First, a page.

How to Make Healthier Mac and Cheese

Ramp up the Nutritional Value

Creamy, Easy Broccoli Macaroni and Cheese
The Spruce / Diana Rattray

Mac and cheese might be one of the most beloved dishes of all time, but no one has ever accused it of being health food. And maybe that's all right. After all, everyone deserves a splurge now and then.

Still, there are a number of ways you want make your homemade mac and cheese a little healthier and more nutritious. For starters, you can cut down on the fat. Sub lowfat milk and cheese, use less butter (and/or substitute olive oil), or use lowfat Greek yogurt in place of some of the other dairy. You can also swap out the regular macaroni in favor of a whole-wheat, gluten-free, or other alternative pastas (like the currently trendy cauliflower or chickpea).

This approach will trim some calories and fat from your mac and cheese and if that's all you're looking to do, then that's all you need to know.

But at the end of the day, your "healthier" mac and cheese is still just pasta and cheese. If, on the other hand, you're looking to ramp up the nutritional value of your mac and cheese, as opposed to just tinkering with it around the edges, there's even more you can do. 

Note that the following suggestions can be used in conjunction with the above approach or simply incorporate it into your standard mac and cheese as a way of making it tastier, heartier, and more nutritious.

Add Butternut Squash to the Cheese Sauce

The base of any homemade mac and cheese recipe is a creamy bechamel infused with grated cheese. This upgrade incorporates butternut squash. All you have to do is prep and cook the squash are you usually do, then puree it into your cheese sauce using a regular or immersion blender. Combine this sauce with your pasta as usual. You can do this with any vegetable, of course, but butternut is nice because cheese sauce stays orange.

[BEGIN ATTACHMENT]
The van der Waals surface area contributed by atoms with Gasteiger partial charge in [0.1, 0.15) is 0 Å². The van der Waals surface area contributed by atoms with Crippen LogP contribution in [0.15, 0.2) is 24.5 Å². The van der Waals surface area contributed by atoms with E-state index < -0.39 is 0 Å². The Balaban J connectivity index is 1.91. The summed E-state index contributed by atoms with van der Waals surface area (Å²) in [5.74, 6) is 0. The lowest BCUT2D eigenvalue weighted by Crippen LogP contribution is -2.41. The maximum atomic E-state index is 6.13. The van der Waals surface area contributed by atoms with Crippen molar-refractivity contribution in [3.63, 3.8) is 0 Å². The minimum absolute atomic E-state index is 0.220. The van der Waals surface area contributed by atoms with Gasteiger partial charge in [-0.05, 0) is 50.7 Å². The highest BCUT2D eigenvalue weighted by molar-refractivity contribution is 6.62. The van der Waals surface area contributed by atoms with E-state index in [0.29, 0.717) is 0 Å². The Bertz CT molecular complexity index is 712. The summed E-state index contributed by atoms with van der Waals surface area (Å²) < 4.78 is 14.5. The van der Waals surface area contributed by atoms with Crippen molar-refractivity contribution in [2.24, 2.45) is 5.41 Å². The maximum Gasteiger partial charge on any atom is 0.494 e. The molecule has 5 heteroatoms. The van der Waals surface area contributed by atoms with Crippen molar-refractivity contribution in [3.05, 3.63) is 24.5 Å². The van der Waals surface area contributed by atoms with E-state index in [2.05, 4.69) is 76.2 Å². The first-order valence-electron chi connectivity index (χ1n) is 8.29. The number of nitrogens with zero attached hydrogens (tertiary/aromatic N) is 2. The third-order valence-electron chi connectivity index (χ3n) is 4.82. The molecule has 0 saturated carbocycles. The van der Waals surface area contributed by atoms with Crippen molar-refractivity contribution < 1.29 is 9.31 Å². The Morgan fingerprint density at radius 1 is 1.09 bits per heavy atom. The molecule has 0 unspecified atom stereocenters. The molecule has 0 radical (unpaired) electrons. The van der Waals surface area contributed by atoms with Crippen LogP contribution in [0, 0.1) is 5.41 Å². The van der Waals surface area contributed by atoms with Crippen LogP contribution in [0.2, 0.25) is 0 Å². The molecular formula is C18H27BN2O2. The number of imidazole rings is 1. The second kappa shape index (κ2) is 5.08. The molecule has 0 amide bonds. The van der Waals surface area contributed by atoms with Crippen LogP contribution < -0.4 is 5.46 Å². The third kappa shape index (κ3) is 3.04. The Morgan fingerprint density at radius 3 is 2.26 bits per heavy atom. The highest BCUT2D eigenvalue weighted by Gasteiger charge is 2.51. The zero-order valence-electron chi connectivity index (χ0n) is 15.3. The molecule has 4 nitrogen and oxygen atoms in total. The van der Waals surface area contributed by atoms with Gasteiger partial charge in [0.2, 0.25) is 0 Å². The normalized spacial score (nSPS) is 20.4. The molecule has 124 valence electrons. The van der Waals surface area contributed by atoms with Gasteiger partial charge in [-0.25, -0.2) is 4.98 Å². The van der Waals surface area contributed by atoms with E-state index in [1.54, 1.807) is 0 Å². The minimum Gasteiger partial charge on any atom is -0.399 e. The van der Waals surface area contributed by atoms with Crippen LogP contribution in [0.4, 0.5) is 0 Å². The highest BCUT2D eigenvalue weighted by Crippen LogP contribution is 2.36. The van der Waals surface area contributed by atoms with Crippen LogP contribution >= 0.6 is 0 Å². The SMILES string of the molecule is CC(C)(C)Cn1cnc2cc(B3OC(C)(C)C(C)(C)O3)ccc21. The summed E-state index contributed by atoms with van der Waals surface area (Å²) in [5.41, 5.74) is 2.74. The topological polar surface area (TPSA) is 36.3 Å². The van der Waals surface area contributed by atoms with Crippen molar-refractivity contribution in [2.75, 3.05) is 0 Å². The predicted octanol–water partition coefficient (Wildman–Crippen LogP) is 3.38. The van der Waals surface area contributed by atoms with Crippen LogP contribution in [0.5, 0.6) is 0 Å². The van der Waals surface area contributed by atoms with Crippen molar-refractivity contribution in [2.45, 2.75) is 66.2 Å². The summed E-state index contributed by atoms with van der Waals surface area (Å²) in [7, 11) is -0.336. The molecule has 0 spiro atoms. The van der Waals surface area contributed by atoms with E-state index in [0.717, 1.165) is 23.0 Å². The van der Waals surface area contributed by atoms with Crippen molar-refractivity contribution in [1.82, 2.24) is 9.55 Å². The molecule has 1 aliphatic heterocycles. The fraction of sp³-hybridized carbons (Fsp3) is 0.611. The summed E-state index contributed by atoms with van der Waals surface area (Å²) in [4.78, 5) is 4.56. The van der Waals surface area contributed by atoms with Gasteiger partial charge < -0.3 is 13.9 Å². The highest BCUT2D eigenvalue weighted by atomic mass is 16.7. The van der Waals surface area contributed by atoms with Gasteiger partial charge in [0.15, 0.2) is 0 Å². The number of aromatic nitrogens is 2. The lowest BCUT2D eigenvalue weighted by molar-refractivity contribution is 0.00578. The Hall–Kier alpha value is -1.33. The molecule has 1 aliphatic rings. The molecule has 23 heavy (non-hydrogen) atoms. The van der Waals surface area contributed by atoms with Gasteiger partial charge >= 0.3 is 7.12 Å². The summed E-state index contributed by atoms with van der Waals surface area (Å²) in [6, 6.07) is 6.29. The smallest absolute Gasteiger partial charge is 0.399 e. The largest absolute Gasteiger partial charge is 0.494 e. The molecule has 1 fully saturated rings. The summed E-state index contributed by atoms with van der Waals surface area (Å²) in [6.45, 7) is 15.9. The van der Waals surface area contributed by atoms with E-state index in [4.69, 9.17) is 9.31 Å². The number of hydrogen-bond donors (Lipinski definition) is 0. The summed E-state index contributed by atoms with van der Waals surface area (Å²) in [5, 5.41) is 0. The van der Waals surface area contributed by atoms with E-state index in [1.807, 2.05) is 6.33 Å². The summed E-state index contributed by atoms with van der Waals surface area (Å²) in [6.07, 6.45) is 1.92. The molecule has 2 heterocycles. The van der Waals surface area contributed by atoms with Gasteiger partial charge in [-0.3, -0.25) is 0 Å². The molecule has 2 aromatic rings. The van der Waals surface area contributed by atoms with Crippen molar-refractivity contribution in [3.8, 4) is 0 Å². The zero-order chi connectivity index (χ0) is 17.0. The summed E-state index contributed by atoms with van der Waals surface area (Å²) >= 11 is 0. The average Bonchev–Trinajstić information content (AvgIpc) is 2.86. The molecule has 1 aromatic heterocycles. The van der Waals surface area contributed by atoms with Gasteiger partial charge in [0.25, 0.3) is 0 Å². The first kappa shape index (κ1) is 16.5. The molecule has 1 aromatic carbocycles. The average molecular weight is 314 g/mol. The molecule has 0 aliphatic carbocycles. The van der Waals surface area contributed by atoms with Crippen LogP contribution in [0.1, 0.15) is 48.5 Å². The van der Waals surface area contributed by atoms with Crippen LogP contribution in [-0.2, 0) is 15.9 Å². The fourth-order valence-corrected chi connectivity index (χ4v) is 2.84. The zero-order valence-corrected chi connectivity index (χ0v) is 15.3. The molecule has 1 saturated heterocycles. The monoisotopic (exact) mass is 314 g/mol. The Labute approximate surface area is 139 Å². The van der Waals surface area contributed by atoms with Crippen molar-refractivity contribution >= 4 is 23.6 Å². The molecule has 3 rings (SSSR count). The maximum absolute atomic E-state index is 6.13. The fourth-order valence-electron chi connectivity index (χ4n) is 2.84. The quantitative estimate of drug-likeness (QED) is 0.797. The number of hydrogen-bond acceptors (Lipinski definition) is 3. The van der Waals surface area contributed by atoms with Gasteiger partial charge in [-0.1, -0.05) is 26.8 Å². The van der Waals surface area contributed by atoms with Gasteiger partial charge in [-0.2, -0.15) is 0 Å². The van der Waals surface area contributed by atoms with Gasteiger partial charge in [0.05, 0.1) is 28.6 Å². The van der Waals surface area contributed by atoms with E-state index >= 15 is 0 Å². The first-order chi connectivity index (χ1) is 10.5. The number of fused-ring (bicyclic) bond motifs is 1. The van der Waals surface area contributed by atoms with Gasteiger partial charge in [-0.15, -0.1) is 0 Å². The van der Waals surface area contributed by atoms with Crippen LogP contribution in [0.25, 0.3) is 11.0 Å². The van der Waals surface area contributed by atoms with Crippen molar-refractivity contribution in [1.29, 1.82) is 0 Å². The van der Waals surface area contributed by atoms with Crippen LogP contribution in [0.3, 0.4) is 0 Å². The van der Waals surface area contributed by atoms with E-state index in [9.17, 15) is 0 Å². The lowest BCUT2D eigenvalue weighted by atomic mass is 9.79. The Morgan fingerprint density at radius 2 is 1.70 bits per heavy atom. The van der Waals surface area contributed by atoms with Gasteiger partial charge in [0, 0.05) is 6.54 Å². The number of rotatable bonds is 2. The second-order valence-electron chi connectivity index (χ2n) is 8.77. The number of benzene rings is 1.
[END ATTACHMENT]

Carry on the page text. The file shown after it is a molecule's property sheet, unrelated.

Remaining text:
Add Broccoli to the Simmering Pasta

The trick here is timing it so that your pasta and your broccoli are cooked at the same time. If you're baking your mac and cheese, you'll want to cook both your pasta and your broccoli a bit al dente. But in general, add your broccoli florets to the simmering pasta about 2 to 3 minutes before the pasta reaches its desired doneness.

And of course you can use this trick with other vegetables, even frozen vegetables, which only need to simmer for a minute or two before draining.

Add Some Greens

Baby spinach is perfect, since it wilts nicely when simmered in the cheese sauce, even if you don't bother slicing up the leaves. You can also use kale, which is a heartier green, and benefits from being chopped first before sauteeing and then stirring into the sauce.

Add Diced Chicken Breast

Want to add some protein? Great idea. Some lean grilled chicken breast is perfect. You can also pull the breast off a roasted chicken, or use poached chicken breast, which is easy to make and incredibly low in fat.

Add Silken Tofu

Silken tofu, also known as Japanese tofu, is a separate kind of tofu from the Chinese kind, which is the most common. And the Chinese kind will also add protein to your mac and cheese. But silken tofu is particularly good since its soft, almost liquid consistency lets it blend well with your existing cheese sauce. Or for a fully vegan mac and cheese, you can use silken tofu to add creaminess when using soy or nut-based vegan cheeses.

Add Oil-packed Tuna

This easy upgrade involves nothing more than opening a can of oil-packed tuna, draining it, and then stirring the tuna into the mac and cheese as you're mixing in the cheese sauce. You could also just top each serving with a few flakes of tuna. Just remember that tuna contains mercury, so you might want to limit this to once a week or so, depending on how much other tuna (or other seafood) you consume.

Add Protein Powder

Credit the bodybuilding community for this hack. Here's it's simply a matter of adding 1/4 cup or so of some sort of protein powder. There's a wide range of protein powders available, based variously on soy, whey, hemp, pea and brown rice, to name just a few. Pea protein powder, made from the yellow split pea, is especially popular for making mac and cheese as it has a naturally savory flavor to it.